For some of the reasons outlined above, the failure rate of hookah is higher than modern scuba regulators. Hookah divers are also personally responsible for something scuba divers take for granted – their own air supply. Dive shops around Tasmania all test their air and maintain their filling station equipment to ensure air quality meets Australian Standards. The owner of the hookah apparatus is responsible for the purity of the air they breathe. It has been my observation that very few hookah owners would be able to quote the results of their last air test. If you are invited to dive with a friend who owns a hookah, ask them: when was it last serviced, what air filters are in the apparatus and when were they last changed, and how often do they test their air? If a hookah is placed on your boat by others, similar questions should be asked, because you may be carrying a death trap on your boat, that you will now become partially responsible for.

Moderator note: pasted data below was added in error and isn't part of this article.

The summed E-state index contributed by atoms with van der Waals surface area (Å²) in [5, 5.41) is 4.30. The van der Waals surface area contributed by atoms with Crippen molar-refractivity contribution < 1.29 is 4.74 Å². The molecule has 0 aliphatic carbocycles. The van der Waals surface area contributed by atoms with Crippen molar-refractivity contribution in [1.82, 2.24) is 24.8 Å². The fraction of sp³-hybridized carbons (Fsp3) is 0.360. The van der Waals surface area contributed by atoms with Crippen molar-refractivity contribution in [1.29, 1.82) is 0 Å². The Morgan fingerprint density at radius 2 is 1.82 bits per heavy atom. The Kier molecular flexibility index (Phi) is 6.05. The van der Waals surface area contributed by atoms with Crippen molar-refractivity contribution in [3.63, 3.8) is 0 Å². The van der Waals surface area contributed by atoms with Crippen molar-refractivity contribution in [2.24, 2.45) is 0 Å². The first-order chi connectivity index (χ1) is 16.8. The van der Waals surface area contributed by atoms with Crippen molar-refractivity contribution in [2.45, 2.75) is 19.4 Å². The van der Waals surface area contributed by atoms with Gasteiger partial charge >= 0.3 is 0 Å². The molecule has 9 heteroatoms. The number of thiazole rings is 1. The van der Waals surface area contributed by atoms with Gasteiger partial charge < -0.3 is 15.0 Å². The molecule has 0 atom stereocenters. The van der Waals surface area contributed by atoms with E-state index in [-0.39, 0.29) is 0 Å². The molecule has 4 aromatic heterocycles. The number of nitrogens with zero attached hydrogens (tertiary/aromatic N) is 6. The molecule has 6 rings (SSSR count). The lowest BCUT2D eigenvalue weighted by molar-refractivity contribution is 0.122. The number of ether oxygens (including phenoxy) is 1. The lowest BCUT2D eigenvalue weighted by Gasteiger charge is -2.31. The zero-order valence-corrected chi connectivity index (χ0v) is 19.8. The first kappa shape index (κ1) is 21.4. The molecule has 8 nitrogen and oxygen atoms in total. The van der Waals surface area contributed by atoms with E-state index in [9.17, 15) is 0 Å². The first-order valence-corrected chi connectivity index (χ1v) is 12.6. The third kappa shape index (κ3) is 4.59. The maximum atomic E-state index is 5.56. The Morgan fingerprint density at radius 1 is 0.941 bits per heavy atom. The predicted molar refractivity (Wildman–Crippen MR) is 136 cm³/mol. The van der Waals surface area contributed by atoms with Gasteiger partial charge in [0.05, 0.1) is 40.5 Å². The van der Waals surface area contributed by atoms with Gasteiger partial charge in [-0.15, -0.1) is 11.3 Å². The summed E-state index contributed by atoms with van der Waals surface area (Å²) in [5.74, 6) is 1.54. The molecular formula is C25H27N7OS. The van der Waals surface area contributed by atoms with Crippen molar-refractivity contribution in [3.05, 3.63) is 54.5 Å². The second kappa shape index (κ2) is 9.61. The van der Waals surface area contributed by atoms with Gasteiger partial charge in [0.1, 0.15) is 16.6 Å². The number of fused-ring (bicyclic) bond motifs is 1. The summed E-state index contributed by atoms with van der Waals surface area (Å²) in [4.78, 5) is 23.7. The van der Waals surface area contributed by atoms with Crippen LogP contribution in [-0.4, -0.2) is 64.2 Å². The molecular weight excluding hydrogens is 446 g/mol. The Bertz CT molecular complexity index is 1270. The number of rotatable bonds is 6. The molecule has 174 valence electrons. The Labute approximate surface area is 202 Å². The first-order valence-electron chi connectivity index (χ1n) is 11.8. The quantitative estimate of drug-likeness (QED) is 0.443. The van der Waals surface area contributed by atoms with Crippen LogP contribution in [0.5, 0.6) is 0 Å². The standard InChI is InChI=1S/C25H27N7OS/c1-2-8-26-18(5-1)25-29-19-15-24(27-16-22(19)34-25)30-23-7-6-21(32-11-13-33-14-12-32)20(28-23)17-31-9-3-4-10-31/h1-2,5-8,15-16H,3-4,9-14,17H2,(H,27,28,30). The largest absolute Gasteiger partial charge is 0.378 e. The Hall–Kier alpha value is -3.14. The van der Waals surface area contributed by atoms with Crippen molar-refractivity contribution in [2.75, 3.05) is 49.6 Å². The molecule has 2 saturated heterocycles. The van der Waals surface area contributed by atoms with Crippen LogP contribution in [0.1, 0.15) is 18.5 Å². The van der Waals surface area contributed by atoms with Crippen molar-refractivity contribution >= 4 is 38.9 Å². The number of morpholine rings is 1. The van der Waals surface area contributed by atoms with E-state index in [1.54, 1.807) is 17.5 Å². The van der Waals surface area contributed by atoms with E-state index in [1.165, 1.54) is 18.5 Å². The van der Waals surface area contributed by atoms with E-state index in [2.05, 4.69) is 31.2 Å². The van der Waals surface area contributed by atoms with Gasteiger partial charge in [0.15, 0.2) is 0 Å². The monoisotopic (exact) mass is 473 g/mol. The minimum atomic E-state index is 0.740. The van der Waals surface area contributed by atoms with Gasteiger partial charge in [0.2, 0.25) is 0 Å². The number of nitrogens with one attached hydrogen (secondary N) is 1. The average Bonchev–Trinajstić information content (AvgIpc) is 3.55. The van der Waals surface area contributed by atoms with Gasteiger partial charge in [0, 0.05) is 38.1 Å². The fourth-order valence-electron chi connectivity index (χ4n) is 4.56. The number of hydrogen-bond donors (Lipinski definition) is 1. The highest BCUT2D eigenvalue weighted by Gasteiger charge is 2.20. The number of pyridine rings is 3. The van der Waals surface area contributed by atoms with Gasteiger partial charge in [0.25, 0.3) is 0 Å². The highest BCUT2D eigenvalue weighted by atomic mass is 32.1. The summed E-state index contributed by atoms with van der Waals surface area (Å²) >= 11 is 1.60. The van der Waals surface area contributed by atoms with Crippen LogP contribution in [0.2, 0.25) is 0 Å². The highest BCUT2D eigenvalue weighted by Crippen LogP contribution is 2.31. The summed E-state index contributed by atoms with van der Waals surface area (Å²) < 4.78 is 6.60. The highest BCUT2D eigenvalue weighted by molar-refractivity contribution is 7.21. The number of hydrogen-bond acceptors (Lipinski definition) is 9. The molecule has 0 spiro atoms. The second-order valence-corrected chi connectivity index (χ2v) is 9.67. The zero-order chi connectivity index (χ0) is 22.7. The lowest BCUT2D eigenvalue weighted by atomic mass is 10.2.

Knowledge of Hookah performance is particularly important if more than one diver uses the equipment. Hookah provides low pressure air at a line pressure of around 6-8 atmospheres (some are as low as 4 atmospheres). Line pressures are often not stated and should be measured and reported at the time of servicing. Usually a differential of 5 atmospheres is required for comfortable breathing. Quoted hookah performance may be in volume only, eg cubic feet per minute (CFM, 28.3 Litres = 1.0 cubic foot). The product of pressure and volume is essential for evaluating true performance. In general, because of their low pressure output, hookah use should be restricted to less than 18 metres depth. If two divers are working from the hookah, there is added complexity due to extra hose connections, and the depth reduced accordingly. Don’t assume that the output to each diver will be exactly half of that for one diver. Turbulence and narrow connectors will reduce performance. Beware using “Y” connectors (see comment above). It is far better to operate two divers’ hoses directly off the hookah pump reservoir, as this will cause less reduction in flow and pressure. I as the question: how many hookah owners know the line pressure of their own hookah, and how many have measured the output in litres. Exercising divers may use up to 50 litres per minute, that then must be multiplied by the depth in atmospheres to calculate their air requirements when diving.